Opinion: CCO 2.0: Tougher Goals But Same Philosophy For Oregon's Coordinated Care System

Oregon Health Authority building.jpg

We do things our own way in Oregon. Over the years, Oregonians have brought the same innovative approach to health reform as we’ve applied to protecting public beaches and voting by mail. Now, Oregon is launching the next generation of health transformation – what we at the Oregon Health Authority (OHA) lovingly call “CCO 2.0.”

As this effort has unfolded, people have asked me: is OHA still committed to the original vision of health transformation? Is the CCO landscape tilting toward bigger entities at the expense of smaller ones? Why can’t local leaders and providers pick the coordinated care organizations (CCOs) for their communities? Is OHA moving toward a more traditional insurance regulator role, rather than a lead partner in transformation?

Let me be clear: OHA remains committed to the original principles that made Oregon’s health care reforms a national model. Oregon’s 15 locally-governed coordinated care organizations (CCOs) are the cornerstone of our state’s promising (but not perfect) health transformation. The core of the model isn’t changing: CCOs need to collaborate with local partners. They must invest in non-medical, health-related services to address social determinants of health and equity. They’ll receive incentives to hit performance targets tied to better care for OHP members.

Oregon Health Authority Director Patrick Allen/Courtesy State of Oregon
But make no mistake: in CCO 2.0, we’re raising expectations for our CCO partners, and for ourselves at the Health Authority. We need to get better results for Oregon Health Plan (OHP) members, for their communities and for state taxpayers.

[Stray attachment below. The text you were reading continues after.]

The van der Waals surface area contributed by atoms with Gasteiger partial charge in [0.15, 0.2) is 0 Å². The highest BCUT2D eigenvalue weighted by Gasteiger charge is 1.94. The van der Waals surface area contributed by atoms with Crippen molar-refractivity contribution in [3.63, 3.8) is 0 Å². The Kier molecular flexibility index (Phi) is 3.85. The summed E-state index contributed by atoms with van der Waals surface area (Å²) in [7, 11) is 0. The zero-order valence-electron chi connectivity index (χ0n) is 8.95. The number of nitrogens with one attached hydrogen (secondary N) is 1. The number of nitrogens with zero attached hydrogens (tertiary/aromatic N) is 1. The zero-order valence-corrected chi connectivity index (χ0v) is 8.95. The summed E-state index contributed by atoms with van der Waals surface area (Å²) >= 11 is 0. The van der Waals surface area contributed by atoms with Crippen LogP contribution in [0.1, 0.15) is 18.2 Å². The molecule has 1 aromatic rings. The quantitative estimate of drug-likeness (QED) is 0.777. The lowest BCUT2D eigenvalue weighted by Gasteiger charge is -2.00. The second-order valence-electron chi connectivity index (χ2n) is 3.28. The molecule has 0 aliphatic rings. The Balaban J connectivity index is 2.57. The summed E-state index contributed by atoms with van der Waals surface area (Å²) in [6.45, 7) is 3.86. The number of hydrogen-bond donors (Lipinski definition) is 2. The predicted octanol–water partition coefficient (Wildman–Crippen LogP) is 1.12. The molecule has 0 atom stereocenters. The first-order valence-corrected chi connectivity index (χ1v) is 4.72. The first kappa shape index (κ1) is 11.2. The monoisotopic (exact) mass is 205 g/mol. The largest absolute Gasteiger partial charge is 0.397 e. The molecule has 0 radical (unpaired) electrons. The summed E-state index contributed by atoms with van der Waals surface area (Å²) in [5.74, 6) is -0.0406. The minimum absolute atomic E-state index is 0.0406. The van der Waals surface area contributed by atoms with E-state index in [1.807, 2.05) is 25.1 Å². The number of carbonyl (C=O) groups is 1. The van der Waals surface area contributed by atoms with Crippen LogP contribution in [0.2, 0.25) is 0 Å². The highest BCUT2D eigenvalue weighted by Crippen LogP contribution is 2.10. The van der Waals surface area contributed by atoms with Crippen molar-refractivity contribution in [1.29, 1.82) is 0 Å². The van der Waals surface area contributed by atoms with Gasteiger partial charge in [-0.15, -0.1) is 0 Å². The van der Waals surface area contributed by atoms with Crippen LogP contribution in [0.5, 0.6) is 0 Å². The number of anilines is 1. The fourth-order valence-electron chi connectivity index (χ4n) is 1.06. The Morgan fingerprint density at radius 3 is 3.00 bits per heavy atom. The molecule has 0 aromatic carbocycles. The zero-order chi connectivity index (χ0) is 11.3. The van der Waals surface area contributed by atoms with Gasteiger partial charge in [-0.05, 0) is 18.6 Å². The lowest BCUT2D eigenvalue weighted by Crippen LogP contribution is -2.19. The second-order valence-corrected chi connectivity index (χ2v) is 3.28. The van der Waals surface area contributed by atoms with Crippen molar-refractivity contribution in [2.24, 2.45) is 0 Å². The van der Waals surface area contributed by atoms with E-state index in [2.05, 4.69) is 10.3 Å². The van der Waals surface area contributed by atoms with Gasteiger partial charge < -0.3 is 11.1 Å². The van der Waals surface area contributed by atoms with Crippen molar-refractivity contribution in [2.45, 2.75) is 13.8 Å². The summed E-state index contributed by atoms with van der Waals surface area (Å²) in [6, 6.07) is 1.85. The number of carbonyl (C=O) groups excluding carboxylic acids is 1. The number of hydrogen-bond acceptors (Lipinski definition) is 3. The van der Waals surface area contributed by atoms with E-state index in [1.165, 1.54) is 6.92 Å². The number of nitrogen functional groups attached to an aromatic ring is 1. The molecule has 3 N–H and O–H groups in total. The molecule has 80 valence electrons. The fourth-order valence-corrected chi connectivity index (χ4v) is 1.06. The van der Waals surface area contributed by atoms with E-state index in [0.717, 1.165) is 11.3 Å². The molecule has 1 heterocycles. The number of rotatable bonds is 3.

Our CCO model is different than Medicaid plans in other states. Most states have hired big insurers as managed care organizations (MCOs) to control costs in their Medicaid programs. But these national corporate giants have done little to fix a fragmented, impersonal and costly health care system.

In contrast, Oregon leaders created CCOs to do more than pay claims and contract with providers. We wanted CCOs to change health care at its core by transforming the way it’s delivered. We bet that better care and better health would lead to lower costs.

For the most part, it’s worked. Unnecessary emergency department use dropped by 50 percent – just one of many measures where CCOs produced positive gains. We’ve held state costs under our Medicaid waiver to a 3.4 percent growth rate. Today, more OHP members say they are healthier.

CCO 1.0 was born out of pragmatic flexibility. State leaders needed CCOs to be successful. They needed CCOs to cover every part of the state. They refused to mandate a single CCO model. The legislation that established CCO 1.0 was intentionally flexible: it allowed CCOs to be non-profits and for-profits. Some CCOs were descendants of former MCOs. Some CCOs were wholly-owned by a local hospital. Some were arms of insurance companies.

And there were trade-offs. At OHA, we gave CCOs breathing room so they could get up and running. The space we gave CCOs in CCO 1.0 means we have more opportunity to hold the system accountable for realizing the full potential of health transformation in CCO 2.0.